J. L. BELL is a Massachusetts writer who specializes in (among other things) the start of the American Revolution in and around Boston. He is particularly interested in the experiences of children in 1765-75. He has published scholarly papers and popular articles for both children and adults. He was consultant for an episode of History Detectives, and contributed to a display at Minute Man National Historic Park.

Follow by Email


Tuesday, January 28, 2014

How Massachusetts Got Its Constitution

Yesterday I quoted a letter from Alexander McDougall discussing the Massachusetts Convention of 1780 (shown courtesy of Springfield Technical Community College).

Here’s how Samuel Eliot Morison described the ratification of that document in A History of the Constitution of Massachusetts, published in 1917.
The mode of ratification adopted by the Convention was peculiar. Profiting by the experience of 1778 [when voters strongly rejected the legislature’s draft constitution], it did not submit the Constitution as a whole to popular vote. Instead, it asked the adult freemen to convene in their town meetings to consider and debate the Constitution clause by clause, to point out objections, if any, to particular articles, and to send in their returns to the secretary of the Convention, with the yeas and nays on every question. The people were then asked to empower the Convention at an adjourned session on June 5 to ratify and declare the Constitution in force if two-thirds of the voters were in favor of it, or, if not, to alter it in accordance with the popular will as expressed in the returns, and ratify it as thus amended. . . .

On June 5 the Convention convened for its fourth and last session at the old Brattle Street Church in Boston. . . . A committee was appointed to canvass the returns and report the result to the Convention. This committee adopted a system of tabulation which to-day would be called political jugglery. The towns had not voted on the Constitution as a whole, but article by article; and in many cases they proposed a substitute for an article they objected to, and voted on that instead of on the original. These votes on amended articles were either thrown out or counted as if cast for the original article. Hence it was made to appear that every article of the Constitution had well over a two-thirds majority, although a fair tabulation would have shown only a bare majority for at least two.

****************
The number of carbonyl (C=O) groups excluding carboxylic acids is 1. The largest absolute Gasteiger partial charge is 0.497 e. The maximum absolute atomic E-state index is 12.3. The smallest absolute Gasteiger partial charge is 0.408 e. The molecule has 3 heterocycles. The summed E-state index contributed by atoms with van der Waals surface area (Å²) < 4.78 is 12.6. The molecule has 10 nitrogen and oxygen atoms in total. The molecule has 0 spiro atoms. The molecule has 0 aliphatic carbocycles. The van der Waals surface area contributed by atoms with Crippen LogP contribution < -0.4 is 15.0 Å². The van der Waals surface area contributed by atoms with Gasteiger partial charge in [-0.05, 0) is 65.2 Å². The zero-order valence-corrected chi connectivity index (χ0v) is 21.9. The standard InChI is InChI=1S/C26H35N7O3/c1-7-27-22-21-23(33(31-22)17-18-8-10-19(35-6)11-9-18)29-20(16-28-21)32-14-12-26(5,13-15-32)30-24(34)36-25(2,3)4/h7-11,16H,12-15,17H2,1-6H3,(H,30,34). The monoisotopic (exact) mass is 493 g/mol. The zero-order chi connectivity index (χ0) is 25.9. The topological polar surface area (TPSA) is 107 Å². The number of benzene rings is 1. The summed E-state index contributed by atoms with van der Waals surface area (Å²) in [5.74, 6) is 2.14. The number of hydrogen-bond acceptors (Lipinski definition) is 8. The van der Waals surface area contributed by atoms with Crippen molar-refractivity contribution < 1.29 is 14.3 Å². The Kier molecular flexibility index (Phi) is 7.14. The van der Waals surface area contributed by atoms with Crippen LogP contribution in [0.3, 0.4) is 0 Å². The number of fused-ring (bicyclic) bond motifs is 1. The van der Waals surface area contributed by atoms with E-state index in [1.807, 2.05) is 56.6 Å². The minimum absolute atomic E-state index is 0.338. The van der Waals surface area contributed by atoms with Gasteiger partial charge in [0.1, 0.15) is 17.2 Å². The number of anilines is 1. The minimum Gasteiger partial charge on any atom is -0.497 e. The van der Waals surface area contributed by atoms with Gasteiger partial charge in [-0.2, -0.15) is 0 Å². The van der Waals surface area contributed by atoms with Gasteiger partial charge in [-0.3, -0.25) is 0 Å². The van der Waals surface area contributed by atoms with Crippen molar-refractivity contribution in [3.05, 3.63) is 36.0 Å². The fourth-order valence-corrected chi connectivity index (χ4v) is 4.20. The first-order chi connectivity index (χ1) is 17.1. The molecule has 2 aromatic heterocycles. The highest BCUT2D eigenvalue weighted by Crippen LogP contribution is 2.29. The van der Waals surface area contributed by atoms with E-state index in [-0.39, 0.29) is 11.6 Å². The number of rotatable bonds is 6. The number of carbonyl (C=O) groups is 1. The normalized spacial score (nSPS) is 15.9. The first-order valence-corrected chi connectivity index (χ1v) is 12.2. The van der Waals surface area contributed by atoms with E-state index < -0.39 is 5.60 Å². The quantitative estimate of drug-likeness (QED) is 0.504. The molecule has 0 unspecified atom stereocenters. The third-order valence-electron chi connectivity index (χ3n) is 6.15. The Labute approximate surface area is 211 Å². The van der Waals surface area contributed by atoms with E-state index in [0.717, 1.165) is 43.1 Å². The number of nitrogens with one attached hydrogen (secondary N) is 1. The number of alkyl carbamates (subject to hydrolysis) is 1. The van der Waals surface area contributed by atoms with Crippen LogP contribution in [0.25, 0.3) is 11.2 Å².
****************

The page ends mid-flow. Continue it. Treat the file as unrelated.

This sort of manipulation in Boston didn’t help relieve the unrest in the western counties which had made MacDougall doubt that Massachusetts would accept any sort of government. Nonetheless, the state constitution took effect, John Hancock took office as the first governor since Thomas Gage, and we still govern ourselves on the basis of that document. We even proudly boast that our constitution was a model for the federal Constitution adopted later in the decade.


G. Lovely said...

"...a fair tabulation would have shown only a bare majority for at least two."

Any idea which two?

J. L. Bell said...

Ronald M. Peters wrote another study of the 1780 Massachusetts constitution in 1978. He calls Article III of the Declaration of Rights the most controverisal, passing only because the convention totaled the "approved" and "approved if revised" votes.

The article was about religion and education. It allowed for a state establishment of religion, and it allowed any sort of Christian—even Catholics—equal citizenship. Thus, it might have prompted objections from both those who wanted to separate church and state and those who wanted to maintain the Protestant orthodoxy.

Peters also wrote that the returns from the towns were so "haphazardly collected and tabulated" that it's impossible to make a definite count of voters or even towns. But he says many towns reported unanimous approval of most articles, and even a bare majority for that troublesome Article III.

In sum, Peters is much more positive about this political moment than Morison.

G. Lovely said...

Wow. I just read Article III and I've gotta say, it could use a little re-write.

J. L. Bell said...

That article is a big reason why the federal Constitution's First Amendment starts out as it does. The First Amendment promised to keep Congress away from state religious establishments like Massachusetts's.